Oh dear, Daylene Giambrone, you seem to have jumped to unfortunate conclusions about
massage at the Ponluk Restaurant (Massage Message letter, PPP, Nov 7).
Cambodians are very modest in dress and public behaviour. There are social taboos
about public displays of affection. Physical contact in Cambodian society is consequently
ritualized into grooming customs. Among these is massage. The sick are comforted
with foot massages, headaches relieved with head massages and a haircut is frequently
finished off with a shoulder massage.
At the Ponluk restaurant, a massage is proffered by the waitresses with the bill.
As I understand it this is a Cambodian equivalent of a Western Restaurant's "free"
after-dinner mint or liqueur. it is essentially a gesture to encourage tipping and
serves as an alternative digestif. I assume you and your party had presumed that
massage is, in and of itself, sexual in nature.
No doubt your concern for Cambodian women is heartfelt and sincere. Perhaps Tom,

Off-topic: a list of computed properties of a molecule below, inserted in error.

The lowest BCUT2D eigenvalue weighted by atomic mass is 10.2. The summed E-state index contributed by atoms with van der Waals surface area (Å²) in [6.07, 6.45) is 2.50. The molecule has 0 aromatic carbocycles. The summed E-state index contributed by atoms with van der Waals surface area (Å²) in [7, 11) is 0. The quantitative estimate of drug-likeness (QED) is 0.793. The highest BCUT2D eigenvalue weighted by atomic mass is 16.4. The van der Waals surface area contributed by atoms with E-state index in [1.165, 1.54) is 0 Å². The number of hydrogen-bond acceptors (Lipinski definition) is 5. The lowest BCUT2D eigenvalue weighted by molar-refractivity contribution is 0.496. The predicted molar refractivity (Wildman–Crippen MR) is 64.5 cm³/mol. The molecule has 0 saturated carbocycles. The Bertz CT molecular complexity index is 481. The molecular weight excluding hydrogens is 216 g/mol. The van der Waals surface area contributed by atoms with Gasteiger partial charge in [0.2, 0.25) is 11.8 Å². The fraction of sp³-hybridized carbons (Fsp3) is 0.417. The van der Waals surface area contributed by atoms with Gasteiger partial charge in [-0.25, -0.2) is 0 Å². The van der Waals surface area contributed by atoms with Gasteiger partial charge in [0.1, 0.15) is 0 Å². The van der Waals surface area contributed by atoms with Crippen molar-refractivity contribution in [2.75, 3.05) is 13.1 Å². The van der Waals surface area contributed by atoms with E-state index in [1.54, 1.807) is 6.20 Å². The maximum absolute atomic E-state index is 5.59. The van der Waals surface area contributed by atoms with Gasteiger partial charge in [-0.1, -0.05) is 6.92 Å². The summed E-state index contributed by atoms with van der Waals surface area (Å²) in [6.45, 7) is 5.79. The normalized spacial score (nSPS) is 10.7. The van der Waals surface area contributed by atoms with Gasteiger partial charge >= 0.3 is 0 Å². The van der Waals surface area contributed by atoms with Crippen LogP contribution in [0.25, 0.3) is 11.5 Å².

Dick and Harry were guilty of "inappropriate behavior" but without examples,
it is impossible to comment on what way and to whom they were offensive. However,
your insistence on your belief that "Caucasian men were more sophisticated and
possessed more class" is breathtakingly naive and patronizing to the point of
racism. The issue of humans being "mistreated and exploited" is not so
simply gender specific in this country. Rights and equality for all have a long way
to go here.
It is often said that travel broadens the mind. I sometimes doubt that. Many seem
to travel to have their pre-conceptions confirmed; they see what they want to see,
the better to appreciate the "normality" of "home". How sad that
a well-intentioned tourist should have left here with this stereotypical cliché
view of the mores of Cambodia's people and the tourists who visit.
- Sebastian Blockley - Phnom Penh